Elder maltreatment


Elder maltreatment is becoming an increased social problem gaining higher level of scrutiny. Medical programs have limited formal education on the recognition of the different forms of elder maltreatment. The natural changes of aging reflected in pathopysiology can make it difficult to distinguish physical changes of abuse from those of aging.

Elder maltreatment can be classified in six categories: physical abuse, sexual abuse, neglect, psychological abuse, financial and material exploitation and violation of rights. Clinician must be versed in normal pathopysiology of ageing so assessment findings will not be mistaken as trauma or neglect. The victims and perpetrators, scenarios, risk factors, common anatomic and clinical findings, the pathopysiology ageing and limitations of abuse need to be understood.

The American Medical Association defines elder maltreatment as an act or omission that results in harm or threatened harm to the halt health and welfare of an elderly person. The 2004 report of the National Center an Elder Abuse stated that 83 cases of abuse are reported for 1000 elder Americans. This paper will focus on physical abuse, sexual abuse and neglect.

It is important to have a knowledge base of typical victim and perpetrator characteristic to detect or prevent elder maltreatment. Common characteristics are:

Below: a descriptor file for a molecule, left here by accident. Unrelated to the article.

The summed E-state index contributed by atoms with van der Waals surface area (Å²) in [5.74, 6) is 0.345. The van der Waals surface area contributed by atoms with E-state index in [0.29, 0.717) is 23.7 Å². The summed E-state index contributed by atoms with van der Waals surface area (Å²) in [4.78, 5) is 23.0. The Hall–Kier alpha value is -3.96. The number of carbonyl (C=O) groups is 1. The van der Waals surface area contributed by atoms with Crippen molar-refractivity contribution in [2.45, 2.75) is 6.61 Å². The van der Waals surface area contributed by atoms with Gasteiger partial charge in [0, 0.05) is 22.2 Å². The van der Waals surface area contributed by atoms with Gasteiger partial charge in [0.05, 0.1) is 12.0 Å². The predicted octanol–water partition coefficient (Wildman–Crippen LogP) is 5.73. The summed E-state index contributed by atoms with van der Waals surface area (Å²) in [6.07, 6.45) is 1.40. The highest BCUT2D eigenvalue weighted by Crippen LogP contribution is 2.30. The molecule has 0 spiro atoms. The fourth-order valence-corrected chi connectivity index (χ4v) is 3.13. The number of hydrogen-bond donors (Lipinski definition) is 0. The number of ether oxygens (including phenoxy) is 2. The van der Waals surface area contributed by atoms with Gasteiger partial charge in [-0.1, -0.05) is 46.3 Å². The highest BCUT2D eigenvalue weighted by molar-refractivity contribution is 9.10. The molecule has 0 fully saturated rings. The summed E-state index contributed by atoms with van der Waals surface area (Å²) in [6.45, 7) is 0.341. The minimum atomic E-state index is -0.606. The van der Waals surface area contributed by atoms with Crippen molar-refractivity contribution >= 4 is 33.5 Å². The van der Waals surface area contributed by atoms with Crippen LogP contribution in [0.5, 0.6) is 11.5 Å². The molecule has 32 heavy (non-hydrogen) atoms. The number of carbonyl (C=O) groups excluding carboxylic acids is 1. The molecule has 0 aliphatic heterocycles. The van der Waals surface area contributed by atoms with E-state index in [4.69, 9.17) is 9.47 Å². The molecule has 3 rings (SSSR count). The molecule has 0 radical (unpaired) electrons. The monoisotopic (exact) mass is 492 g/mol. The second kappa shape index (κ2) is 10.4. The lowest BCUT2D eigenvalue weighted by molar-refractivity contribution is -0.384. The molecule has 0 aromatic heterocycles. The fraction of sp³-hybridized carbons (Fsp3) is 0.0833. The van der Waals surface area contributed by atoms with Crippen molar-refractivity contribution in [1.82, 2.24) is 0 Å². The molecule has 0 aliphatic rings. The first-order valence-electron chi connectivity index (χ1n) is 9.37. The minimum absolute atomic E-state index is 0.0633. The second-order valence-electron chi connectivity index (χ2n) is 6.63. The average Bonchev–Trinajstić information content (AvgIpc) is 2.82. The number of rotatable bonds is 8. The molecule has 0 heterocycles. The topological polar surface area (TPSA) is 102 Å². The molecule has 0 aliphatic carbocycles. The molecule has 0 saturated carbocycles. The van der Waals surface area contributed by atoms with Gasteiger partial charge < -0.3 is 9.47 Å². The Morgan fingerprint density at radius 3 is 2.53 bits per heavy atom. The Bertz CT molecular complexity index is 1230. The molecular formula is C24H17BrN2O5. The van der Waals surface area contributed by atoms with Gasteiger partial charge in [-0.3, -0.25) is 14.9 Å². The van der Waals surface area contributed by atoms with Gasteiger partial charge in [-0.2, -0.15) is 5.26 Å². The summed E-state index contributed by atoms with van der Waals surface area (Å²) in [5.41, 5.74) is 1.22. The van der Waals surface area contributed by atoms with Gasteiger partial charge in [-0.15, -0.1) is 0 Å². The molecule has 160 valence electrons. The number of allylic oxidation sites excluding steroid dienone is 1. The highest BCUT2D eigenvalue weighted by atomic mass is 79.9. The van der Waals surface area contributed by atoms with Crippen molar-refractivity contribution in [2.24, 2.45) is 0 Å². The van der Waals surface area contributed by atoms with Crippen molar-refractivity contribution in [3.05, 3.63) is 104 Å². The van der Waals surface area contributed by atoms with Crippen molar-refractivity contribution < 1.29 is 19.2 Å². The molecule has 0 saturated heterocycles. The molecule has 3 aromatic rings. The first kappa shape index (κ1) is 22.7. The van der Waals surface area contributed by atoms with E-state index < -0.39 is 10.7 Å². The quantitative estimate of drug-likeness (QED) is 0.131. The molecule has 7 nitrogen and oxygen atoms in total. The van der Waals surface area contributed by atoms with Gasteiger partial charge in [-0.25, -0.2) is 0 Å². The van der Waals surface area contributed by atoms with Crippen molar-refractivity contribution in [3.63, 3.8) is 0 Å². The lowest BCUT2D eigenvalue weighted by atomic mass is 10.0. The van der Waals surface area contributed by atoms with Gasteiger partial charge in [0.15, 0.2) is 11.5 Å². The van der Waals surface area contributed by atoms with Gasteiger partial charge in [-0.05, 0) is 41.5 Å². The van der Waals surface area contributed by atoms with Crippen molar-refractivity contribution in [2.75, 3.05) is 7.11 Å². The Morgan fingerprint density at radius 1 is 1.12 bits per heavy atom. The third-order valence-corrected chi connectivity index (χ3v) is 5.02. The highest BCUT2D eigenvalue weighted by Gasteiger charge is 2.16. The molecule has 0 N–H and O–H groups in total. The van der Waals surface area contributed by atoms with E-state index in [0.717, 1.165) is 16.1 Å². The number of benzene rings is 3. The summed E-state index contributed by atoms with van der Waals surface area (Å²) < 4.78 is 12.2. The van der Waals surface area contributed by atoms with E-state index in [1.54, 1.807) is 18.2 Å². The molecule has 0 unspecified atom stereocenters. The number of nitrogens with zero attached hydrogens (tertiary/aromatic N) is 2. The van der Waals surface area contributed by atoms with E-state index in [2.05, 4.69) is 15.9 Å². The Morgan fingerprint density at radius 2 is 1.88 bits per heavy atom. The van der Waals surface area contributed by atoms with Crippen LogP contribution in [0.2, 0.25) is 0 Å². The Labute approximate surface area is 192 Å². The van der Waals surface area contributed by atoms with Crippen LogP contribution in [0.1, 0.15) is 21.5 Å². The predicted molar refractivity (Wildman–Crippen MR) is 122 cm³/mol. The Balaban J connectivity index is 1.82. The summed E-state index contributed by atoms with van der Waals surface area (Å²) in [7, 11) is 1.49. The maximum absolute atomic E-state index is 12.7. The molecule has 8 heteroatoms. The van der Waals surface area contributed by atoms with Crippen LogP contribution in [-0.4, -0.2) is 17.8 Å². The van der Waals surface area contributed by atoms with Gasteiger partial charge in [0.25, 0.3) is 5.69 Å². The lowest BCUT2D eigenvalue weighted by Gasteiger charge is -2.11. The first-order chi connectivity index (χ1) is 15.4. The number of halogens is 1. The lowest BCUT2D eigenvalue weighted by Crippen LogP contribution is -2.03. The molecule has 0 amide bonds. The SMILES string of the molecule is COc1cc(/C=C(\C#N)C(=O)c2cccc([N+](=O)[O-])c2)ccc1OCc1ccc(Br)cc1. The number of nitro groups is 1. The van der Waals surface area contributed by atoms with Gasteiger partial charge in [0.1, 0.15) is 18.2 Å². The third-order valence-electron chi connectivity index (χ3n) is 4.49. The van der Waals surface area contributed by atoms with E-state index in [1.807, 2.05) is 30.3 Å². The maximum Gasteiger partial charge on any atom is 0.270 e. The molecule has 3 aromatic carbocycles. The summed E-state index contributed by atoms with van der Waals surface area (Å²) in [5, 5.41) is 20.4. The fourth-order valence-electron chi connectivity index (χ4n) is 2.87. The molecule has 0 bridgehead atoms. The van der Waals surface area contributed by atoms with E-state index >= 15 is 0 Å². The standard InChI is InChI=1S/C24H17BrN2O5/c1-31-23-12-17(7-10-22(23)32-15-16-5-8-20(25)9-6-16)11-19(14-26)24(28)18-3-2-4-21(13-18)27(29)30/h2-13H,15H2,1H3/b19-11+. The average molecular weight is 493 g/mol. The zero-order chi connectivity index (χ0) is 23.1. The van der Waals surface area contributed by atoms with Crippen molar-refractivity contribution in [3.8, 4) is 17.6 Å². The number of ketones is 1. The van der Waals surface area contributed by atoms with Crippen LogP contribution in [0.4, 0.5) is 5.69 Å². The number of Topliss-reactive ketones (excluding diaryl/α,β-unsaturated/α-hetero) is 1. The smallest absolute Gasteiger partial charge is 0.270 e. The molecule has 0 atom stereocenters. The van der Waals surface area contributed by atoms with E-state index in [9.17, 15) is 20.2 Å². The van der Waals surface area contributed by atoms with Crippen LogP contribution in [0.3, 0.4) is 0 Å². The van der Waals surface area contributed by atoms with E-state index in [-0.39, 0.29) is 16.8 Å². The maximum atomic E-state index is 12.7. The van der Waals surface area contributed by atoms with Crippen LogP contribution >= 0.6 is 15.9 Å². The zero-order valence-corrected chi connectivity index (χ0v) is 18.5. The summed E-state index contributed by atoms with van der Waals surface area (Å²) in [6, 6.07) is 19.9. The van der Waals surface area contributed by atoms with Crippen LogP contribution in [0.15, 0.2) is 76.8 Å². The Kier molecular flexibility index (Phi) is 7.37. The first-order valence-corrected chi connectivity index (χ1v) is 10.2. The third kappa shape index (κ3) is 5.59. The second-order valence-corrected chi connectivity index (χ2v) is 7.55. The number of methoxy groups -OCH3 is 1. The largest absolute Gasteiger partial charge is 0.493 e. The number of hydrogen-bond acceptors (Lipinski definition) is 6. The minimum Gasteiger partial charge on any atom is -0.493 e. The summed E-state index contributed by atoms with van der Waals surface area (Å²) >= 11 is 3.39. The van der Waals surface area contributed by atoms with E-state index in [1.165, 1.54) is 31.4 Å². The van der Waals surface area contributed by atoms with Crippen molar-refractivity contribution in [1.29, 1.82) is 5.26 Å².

• Age : >75 years old
• Dependency upon one person for ADL-IADL
• Lacks a social net work and has cognitive and physical impairment.
• Perpetrator: Transgeneration violence pattern in family. Perpetrator may be under period stress, substance abuser or have mental illness.

Physical abuse is an act carried with the intention of causing physical pain or injury. Physical abuse makes up 14% of all elder traumas. Clinicians must work to determine if assessment finding are a result of secondary or accidental trauma. Location of trauma in areas of body not commonly impacted during daily activities invite closer inspection. Such areas would be inner thigh, top or bottom of feet, inner wrists or ankle, abdomen, axilla or posterior neck. Areas that are likely non-accidental are also the eye, nose, and inner mouth. Injuries at different stages in healing would indicate repeated pattern of trauma. Imprint pattern of injury needs to be assessed for similar shape and size.

Hair loss from forehead and front temporal region is common in males and postmenopausal females. However, single or multiple patches of alopecia is a sign of traumatic alopecia. The scalp around the patch would show normal hair distribution. Scalp hemorrhage or a hematoma may be a result of hair being forcibly pulled out.

Anogentital injury or vaginal hematomas should be investigated. Elderly females are prone to vaginal injury due decreased estrogen, vaginal dryness and thinning of the vaginal wall.

A nurse doing an assessment of the integumentary system should be alert to these various patterns of symptoms. Forensic nurses would be trained to these signs and social interactions between patient and care givers. This group of nurses could serve to bridge this knowledge to other members of the medical team. The medical community should anticipate an increase in elder abuse with the escalating numbers of elders in the community.


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